Once over the bridge we make our way to the access road that parallels route 6. This road is a blast. It's a series of rolling hills that can intimidate you if you are not ready for them. When you've done them as many times as I have you know what to expect and we just fly over them like they're speed bumps. Warmed up after about 8 miles our group of Tom, Dave, and Eric covered this leg of the ride quickly. Unfortunately Dave was not feeling well and had to drop out for the day at the first water stop in Barnstable at the Cape Cod Community College.
...and then there were three. Tom, Eric, and I left the Barnstable water stop and immediately formed a paceline for the next stretch. This line quickly grew from the three of us to about 60 cycles winding their way towards Nickerson state park. The three of us did all the pulling and the rest enjoyed the ride. We covered the next 20+ miles at a very fast pace as a result. Stopped for water and on our way as quickly as possible. It was getting very hot.
Leaving Nickerson takes us to the most difficult stage of the day. It's quite hilly and the heat made the ride all the tougher. Didn't bother us, much. It takes us through Orleans, Eastham, and Wellfleet. The scenery is incredible. It was so hot though that it was getting tough to breath. You'd take a deep breath in through your mouth and your lungs would not be pleased. Going along Ocean View in Wellfleet you can usually expect a nice cool ocean breeze. Nothing. It wasn't till we turned off onto Long Pond Rd that we found refuge in the shade with a nice cool breeze coming off a lake. Once through this stretch we hit the final water stop of the day. We're so close to finishing that we just want to get back on the road as fast as possible. Not before sitting on bag of ice though. I walked up to one of the volunteers, filled a bottle with ice, then filled it with water, put the top on, shook vigorously, and proceeded to squeeze it into the top of my helmet. Brain freeze... I emptied the bottle and did it again. Ahhh, that felt good. I was so hot there must have been steam coming off of me.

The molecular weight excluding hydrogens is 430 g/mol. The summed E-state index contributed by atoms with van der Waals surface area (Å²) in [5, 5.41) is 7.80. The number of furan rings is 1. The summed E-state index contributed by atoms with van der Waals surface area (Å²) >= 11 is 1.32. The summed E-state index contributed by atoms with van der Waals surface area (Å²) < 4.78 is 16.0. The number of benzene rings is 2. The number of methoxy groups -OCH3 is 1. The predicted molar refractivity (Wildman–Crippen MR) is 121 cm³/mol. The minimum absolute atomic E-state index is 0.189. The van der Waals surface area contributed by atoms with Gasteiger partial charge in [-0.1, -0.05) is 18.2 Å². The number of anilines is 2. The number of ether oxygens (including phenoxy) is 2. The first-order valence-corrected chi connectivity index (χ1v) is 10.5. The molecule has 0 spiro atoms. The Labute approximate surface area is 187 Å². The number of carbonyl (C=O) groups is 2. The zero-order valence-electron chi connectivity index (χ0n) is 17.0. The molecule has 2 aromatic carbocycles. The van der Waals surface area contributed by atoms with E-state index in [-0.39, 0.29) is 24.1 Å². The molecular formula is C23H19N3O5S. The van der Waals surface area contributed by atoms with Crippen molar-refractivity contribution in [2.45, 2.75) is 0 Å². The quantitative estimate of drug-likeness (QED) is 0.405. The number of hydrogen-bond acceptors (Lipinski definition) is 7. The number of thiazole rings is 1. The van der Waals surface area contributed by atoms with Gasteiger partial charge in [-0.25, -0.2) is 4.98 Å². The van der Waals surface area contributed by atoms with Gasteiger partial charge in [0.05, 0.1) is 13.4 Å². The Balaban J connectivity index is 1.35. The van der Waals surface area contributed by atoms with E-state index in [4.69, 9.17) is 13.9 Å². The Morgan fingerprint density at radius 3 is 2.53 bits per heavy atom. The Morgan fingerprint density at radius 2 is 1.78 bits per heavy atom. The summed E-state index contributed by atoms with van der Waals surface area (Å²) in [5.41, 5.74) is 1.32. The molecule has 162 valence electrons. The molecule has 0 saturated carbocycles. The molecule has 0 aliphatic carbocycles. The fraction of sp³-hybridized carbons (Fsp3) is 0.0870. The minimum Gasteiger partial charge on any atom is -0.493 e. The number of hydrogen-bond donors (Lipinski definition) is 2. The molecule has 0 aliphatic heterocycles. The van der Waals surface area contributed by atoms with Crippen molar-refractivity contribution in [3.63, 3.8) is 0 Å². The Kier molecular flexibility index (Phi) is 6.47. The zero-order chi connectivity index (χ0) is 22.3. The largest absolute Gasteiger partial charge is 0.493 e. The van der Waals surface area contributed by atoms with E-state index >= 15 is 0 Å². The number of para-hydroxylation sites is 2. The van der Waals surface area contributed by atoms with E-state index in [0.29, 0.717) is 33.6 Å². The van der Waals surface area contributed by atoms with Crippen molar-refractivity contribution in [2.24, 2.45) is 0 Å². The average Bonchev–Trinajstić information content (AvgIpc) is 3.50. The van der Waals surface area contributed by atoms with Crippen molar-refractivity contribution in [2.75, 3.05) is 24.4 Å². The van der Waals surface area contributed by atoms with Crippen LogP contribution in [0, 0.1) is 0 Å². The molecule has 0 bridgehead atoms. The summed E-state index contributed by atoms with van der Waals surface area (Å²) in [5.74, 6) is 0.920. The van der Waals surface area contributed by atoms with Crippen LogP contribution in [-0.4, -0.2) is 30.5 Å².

Back on the road and time to really move. We did the next stretch with just the three of us till we got to the point in Truro where we get onto route 6 for a nice 4 mile climb with a crosswind. There were three cyclists that got to route 6 at the same time as us. They were glad to see us and said, "great, we were hoping for a paceline to pull us into the finish". I hardly called us a paceline at this point but we managed to put it together again for the final push to P-Town. We kept the line together till the end. Along the way we picked up anyone that wanted to hang on our wheels and take advantage of the draft. We had several very grateful people.
(Tom leading our final push into P-Town)
Tom, Eric, and I rolled into the finish together. It was a great day! We had done it and were very happy to be there.
(left to right: Eric, Bill, Tom at the P-Town finish line. Click picture for larger image)
It was time to cleanup, say goodbye to our friends being picked up in P-Town, and settle into a relaxing, very hot, day in Provincetown. Once we were all showered and fed we all felt great. We headed into town to the Governor Bradford for a drink before heading onto the ferry for the party, I mean ride, home.
We couldn't have asked for a nicer day for a boat ride back to Boston. The temperature was perfect. Nice sea breeze kept us cool. The seas were very calm so the ride was quite smooth. The "Twelve Oh One Blues Band" played their hearts out for us as usual. A great time was had by all.
We sailed into Boston about 4 hours after boarding the Provincetown II and as usual we were greeted by the Boston Fire Department with a Fire Boat Salute.
The boat docked, we all said our goodbyes, and that's it for another year.
Why do I do this ride each and every year? Lots of reasons. Here's a few.
I've talked alot about all the fun we have riding and partying all weekend long. This would not be possible if it weren't for the fantastic volunteer staff working the event. They make riding easy and enjoyable. We don't have to worry about anything but pedaling. They make sure we're fed, give us massages, bandage us up when we crash, fix our bikes if there's a problem, get our luggage from place to place, transport our bikes, lug the trash, you name it. They are an amazing crew and I couldn't thank them enough.
Thank you again for letting me ride for you and for sponsoring and supporting me in this event. As always, I had a great time. Until next year...
- Bill Snapper -